To fully appreciate “Melting Void / Molds for the Mind,” Boonma explained, viewers could interact according to their own desire and curiosity. Each action reflected consciousness of the mind: stooping inside the hollow interiors of the sculptures, viewers could discover the negative images of the Buddha’s face and torso. Tiny holes revealed astrological patterns related to the Buddhist lunar calendar and the holy days of Vishakha, Makha and Asanha. For Boonma, these plaster molds served as vehicles for the mind to shift into the voids of emptiness.

Boonma had experienced what it was like to enter inside a seated bronze Buddha in Kamakura, Japan, and wanted to emulate the sensation of peace and calmness he had found there. Boonma also cited the teaching of Buddhadasa Bhikkhu, a highly revered monk, that “everyone is Buddha,” meaning that rejection of the permanent ego can be reached through perseverance. By creating these “sacred” enclosures in the form of the Buddha for viewers to enter, one thus becomes part of the Buddha. He wrote in the exhibition brochure: “I am interested in creating works that make use of the limited spaces and site. These elements affect the physical conditions and the conceptual meaning of such specific spaces.”

Fascinated by enclosures and dark spaces, Boonma had previously created a series of structures inspired by wooden shacks and ancient sites for healing (arokhyasala) with stacks of cast-metal lungs pasted with medicinal herbs. In “Melting Void / Molds for the Mind,” Boonma’s intention was to redefine the process of bronze casting used in traditional Buddhist art. Buddhists believe that the making or commissioning of a Buddha image is an act of devotion—a means of making merit. Boonma began working with artisans in Bangkok and Nakhon Pathom who cast Buddha images, becoming fascinated with the casting apparatus and tools used in the lost-wax process that also involved Hindu-Buddhist rituals and ceremonies. By merging contemporary art, traditional casting processes and rituals, Boonma ventured into interdisciplinary realms of art, alchemy and faith. “I want the space inside the Buddha image to be a place of refuge for mindfulness of viewers who wish to be in condition of calmness and contentment,” he wrote.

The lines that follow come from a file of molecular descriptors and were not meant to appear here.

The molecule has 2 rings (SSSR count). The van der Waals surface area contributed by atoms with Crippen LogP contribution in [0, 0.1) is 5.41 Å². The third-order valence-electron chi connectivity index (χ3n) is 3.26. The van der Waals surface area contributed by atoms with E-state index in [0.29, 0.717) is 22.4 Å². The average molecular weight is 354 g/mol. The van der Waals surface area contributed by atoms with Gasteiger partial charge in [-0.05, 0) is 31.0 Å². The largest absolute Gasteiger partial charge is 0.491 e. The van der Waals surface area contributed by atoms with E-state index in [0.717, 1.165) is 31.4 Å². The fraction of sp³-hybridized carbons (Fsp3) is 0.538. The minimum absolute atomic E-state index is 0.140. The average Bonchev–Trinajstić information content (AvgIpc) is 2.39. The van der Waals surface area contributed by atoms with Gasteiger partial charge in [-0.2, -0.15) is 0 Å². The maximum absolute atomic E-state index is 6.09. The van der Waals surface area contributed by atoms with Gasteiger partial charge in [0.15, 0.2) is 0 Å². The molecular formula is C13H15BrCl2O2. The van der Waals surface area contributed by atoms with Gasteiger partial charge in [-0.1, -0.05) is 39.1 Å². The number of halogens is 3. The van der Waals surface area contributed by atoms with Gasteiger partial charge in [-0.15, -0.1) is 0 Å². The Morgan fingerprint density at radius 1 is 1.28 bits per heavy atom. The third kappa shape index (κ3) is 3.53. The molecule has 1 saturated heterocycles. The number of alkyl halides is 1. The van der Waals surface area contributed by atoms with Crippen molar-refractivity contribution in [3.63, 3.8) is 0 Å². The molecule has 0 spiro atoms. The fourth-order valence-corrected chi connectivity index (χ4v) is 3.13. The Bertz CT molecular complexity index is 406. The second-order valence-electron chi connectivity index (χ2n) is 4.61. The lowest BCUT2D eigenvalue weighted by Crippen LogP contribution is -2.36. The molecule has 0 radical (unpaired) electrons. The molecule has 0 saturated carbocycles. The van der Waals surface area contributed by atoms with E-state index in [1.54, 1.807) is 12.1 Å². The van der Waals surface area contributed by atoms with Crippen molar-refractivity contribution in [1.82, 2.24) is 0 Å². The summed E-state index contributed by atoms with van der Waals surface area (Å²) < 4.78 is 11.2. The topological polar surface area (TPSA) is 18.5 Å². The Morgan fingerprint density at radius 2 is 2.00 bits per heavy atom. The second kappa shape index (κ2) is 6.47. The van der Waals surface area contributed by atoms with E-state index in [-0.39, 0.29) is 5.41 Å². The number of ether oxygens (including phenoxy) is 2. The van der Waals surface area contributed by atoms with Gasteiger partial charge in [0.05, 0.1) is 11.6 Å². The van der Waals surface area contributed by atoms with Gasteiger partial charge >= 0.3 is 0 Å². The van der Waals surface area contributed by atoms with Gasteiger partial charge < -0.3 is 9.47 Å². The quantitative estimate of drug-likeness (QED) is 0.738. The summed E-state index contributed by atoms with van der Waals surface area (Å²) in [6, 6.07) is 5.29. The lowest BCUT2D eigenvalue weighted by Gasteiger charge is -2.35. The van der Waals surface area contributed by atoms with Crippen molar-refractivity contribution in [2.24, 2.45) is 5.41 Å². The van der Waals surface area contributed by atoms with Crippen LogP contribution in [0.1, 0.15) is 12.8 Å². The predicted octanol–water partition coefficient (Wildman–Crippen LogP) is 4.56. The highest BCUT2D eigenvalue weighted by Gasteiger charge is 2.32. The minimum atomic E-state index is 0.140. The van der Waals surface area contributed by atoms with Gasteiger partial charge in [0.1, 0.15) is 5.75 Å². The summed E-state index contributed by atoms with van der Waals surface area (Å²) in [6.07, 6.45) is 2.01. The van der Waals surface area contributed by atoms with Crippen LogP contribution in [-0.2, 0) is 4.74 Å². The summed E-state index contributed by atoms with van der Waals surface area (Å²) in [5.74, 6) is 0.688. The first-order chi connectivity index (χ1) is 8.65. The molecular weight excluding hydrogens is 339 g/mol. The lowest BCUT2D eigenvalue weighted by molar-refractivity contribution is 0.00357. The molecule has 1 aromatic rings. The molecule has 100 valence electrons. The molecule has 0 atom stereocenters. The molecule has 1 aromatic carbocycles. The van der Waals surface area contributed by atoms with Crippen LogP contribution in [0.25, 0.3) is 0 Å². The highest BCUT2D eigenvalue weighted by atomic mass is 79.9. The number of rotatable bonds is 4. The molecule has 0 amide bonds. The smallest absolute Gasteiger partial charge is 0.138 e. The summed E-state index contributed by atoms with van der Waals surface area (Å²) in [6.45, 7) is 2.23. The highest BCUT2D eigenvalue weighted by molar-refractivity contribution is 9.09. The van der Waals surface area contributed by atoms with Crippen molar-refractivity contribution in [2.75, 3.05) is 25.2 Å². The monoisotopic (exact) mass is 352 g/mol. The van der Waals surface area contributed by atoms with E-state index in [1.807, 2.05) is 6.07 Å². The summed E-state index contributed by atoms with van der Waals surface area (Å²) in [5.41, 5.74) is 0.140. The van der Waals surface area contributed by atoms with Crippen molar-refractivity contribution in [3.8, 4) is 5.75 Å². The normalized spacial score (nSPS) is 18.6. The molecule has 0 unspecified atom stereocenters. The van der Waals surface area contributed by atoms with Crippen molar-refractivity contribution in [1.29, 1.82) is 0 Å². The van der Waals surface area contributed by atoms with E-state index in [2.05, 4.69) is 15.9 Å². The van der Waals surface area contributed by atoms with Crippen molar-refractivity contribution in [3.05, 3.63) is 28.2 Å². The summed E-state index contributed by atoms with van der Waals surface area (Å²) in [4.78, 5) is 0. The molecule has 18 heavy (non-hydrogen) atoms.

Reception of both solo shows in 1998, which turned out to be his last in his homeland during his lifetime, was mixed, with critical acclaim, bewilderment and premonition. Respected and admired by his peers and students, Boonma’s exhibitions in 1998 paved new paths for emerging artists including Kamin Lertchaiprasert and Tawatchai Puntusawasdi. However, those with superstitious minds felt that Boonma’s “sacred” images were austere and ominous. Boonma’s reputation grew with speed, and soon there was demand for his work in São Paulo, Osaka, Geneva, Athens and New York. Late in 1998, he collapsed, as his health deteriorated. He died on August 17, 2000, leaving behind a legacy and an empty void in the Asian art scene.